Promoter methylation of E-cadherin gene in gastric mucosa associated with Helicobacter pylori infection and in gastric cancer

Chan, A.O.-O.; Lam, S.-K.; Wong, B.C-.Y.; Wong, W.-M.; Yuen, M.-F.; Yeung, Y.-H.; Hui, W.-M.; Rashid, A.; Kwong, Y.-L.
April 2003
Gut;Apr2003, Vol. 52 Issue 4, p502
Academic Journal
Background: E-cadherin is an adhesion molecule involved in tumour invasion/metastasis. Silencing of E-cadherin by promoter CpG methylation has been shown in both familial and sporadic gastric cancers. Helicobacter pylori is a class I carcinogen in gastric cancer. Aims: This study was undertaken to investigate the association between methylation of E-cadherin and H pylori in gastric mucosa from dyspeptic patients, and in intestinal metaplasia and primary and metastatic adenocarcinoma from surgical specimens of patients with gastric cancer. Methods: E-cadherin methylation was studied using methylation specific polymerase chain reaction in microdissected tissue from biopsies or surgical resection specimens. E-cadherin expression was studied by immunohistochemistry. Results: E-cadherin methylation was present in 31% (11/35) of gastric mucosae from dyspeptic patients, and was associated with H pylori infection (p=0.002), but was independent of the age of the patient or presence or absence of gastritis. E-cadherin methylation was present in 0% (0/8) of normal mucosa, 57% (12/21) of intestinal metaplasias, and 58% (15/26) of primary and 65% (21/32) of metastatic cancers. E-cadherin methylation status was concordant in 92% (11/12) of intestinal metaplasias and primary cancers, and in 85% (17/20) of primary and metastatic cancers from the same resected specimen. E-cadherin methylation in gastric cancer was associated with depth of tumour invasion (p=0.02) and regional nodal metastasis (p=0.05). Conclusion: E-cadherin methylation is an early event in gastric carcinogenesis, and is initiated by H pylori infection.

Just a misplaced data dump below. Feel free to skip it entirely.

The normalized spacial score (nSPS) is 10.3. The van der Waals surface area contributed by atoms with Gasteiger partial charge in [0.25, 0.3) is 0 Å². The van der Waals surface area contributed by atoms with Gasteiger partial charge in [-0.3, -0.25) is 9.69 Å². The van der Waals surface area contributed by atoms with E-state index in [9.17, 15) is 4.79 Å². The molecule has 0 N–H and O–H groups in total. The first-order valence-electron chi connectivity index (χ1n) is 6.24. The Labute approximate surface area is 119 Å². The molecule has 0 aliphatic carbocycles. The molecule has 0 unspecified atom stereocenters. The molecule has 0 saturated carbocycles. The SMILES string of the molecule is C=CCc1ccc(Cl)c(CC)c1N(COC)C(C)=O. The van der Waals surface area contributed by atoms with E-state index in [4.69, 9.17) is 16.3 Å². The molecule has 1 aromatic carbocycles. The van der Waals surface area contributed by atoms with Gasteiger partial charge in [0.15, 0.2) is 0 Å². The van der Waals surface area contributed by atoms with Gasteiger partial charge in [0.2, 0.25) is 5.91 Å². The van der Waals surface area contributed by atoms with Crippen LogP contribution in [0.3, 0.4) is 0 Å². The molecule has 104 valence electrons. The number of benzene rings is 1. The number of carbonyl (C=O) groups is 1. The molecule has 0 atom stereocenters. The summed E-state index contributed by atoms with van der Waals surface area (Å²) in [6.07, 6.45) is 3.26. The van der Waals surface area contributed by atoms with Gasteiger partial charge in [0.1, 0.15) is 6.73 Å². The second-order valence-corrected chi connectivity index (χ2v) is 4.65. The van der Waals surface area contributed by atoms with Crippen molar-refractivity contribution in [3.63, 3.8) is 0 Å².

Related Articles